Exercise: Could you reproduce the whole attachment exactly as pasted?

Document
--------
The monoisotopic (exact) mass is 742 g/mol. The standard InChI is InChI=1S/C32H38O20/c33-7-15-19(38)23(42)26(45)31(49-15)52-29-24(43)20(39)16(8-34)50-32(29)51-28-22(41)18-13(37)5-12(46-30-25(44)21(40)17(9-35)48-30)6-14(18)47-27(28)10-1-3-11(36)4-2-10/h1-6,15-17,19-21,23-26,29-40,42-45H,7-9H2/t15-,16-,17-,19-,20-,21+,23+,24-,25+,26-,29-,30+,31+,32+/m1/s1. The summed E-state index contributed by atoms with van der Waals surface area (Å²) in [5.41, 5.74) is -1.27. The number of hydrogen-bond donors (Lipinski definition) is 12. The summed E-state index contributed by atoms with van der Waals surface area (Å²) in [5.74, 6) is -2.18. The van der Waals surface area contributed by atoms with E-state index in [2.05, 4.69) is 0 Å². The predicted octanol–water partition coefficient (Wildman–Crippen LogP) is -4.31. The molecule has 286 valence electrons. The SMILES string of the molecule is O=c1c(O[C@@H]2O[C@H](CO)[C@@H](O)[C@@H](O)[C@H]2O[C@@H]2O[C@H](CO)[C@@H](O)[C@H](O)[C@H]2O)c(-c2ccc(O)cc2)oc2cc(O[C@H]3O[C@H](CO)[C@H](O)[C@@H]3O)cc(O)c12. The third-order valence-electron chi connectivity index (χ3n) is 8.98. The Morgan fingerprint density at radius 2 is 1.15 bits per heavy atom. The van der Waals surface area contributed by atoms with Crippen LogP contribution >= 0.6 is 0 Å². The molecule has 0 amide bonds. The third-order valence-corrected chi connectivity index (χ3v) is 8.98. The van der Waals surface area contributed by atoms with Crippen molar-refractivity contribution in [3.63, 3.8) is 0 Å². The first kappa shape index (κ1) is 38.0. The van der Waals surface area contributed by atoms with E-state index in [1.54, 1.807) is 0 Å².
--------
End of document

The monoisotopic (exact) mass is 742 g/mol. The standard InChI is InChI=1S/C32H38O20/c33-7-15-19(38)23(42)26(45)31(49-15)52-29-24(43)20(39)16(8-34)50-32(29)51-28-22(41)18-13(37)5-12(46-30-25(44)21(40)17(9-35)48-30)6-14(18)47-27(28)10-1-3-11(36)4-2-10/h1-6,15-17,19-21,23-26,29-40,42-45H,7-9H2/t15-,16-,17-,19-,20-,21+,23+,24-,25+,26-,29-,30+,31+,32+/m1/s1. The summed E-state index contributed by atoms with van der Waals surface area (Å²) in [5.41, 5.74) is -1.27. The number of hydrogen-bond donors (Lipinski definition) is 12. The summed E-state index contributed by atoms with van der Waals surface area (Å²) in [5.74, 6) is -2.18. The van der Waals surface area contributed by atoms with E-state index in [2.05, 4.69) is 0 Å². The predicted octanol–water partition coefficient (Wildman–Crippen LogP) is -4.31. The molecule has 286 valence electrons. The SMILES string of the molecule is O=c1c(O[C@@H]2O[C@H](CO)[C@@H](O)[C@@H](O)[C@H]2O[C@@H]2O[C@H](CO)[C@@H](O)[C@H](O)[C@H]2O)c(-c2ccc(O)cc2)oc2cc(O[C@H]3O[C@H](CO)[C@H](O)[C@@H]3O)cc(O)c12. The third-order valence-electron chi connectivity index (χ3n) is 8.98. The Morgan fingerprint density at radius 2 is 1.15 bits per heavy atom. The van der Waals surface area contributed by atoms with Crippen LogP contribution >= 0.6 is 0 Å². The molecule has 0 amide bonds. The third-order valence-corrected chi connectivity index (χ3v) is 8.98. The van der Waals surface area contributed by atoms with Crippen molar-refractivity contribution in [3.63, 3.8) is 0 Å². The first kappa shape index (κ1) is 38.0. The van der Waals surface area contributed by atoms with E-state index in [1.54, 1.807) is 0 Å².